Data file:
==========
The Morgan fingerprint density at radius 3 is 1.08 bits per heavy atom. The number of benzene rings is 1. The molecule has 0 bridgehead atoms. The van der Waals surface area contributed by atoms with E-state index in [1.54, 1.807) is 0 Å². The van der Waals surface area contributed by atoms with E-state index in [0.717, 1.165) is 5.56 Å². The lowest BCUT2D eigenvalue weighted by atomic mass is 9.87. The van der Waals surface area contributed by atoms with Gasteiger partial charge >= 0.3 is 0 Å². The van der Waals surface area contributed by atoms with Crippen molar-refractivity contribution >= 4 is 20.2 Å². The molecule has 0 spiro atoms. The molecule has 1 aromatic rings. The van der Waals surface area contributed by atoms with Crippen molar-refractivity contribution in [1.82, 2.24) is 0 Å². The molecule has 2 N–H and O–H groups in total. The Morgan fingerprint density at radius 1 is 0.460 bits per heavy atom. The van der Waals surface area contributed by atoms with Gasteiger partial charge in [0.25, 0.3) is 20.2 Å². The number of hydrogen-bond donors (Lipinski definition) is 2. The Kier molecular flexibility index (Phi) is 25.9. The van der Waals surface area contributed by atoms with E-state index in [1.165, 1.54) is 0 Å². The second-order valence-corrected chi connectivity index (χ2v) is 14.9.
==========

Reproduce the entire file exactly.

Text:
The Morgan fingerprint density at radius 3 is 1.08 bits per heavy atom. The number of benzene rings is 1. The molecule has 0 bridgehead atoms. The van der Waals surface area contributed by atoms with E-state index in [1.54, 1.807) is 0 Å². The van der Waals surface area contributed by atoms with E-state index in [0.717, 1.165) is 5.56 Å². The lowest BCUT2D eigenvalue weighted by atomic mass is 9.87. The van der Waals surface area contributed by atoms with Gasteiger partial charge >= 0.3 is 0 Å². The van der Waals surface area contributed by atoms with Crippen molar-refractivity contribution >= 4 is 20.2 Å². The molecule has 0 spiro atoms. The molecule has 1 aromatic rings. The van der Waals surface area contributed by atoms with Crippen molar-refractivity contribution in [1.82, 2.24) is 0 Å². The molecule has 2 N–H and O–H groups in total. The Morgan fingerprint density at radius 1 is 0.460 bits per heavy atom. The van der Waals surface area contributed by atoms with Gasteiger partial charge in [0.25, 0.3) is 20.2 Å². The number of hydrogen-bond donors (Lipinski definition) is 2. The Kier molecular flexibility index (Phi) is 25.9. The van der Waals surface area contributed by atoms with E-state index in [1.165, 1.54) is 0 Å². The second-order valence-corrected chi connectivity index (χ2v) is 14.9.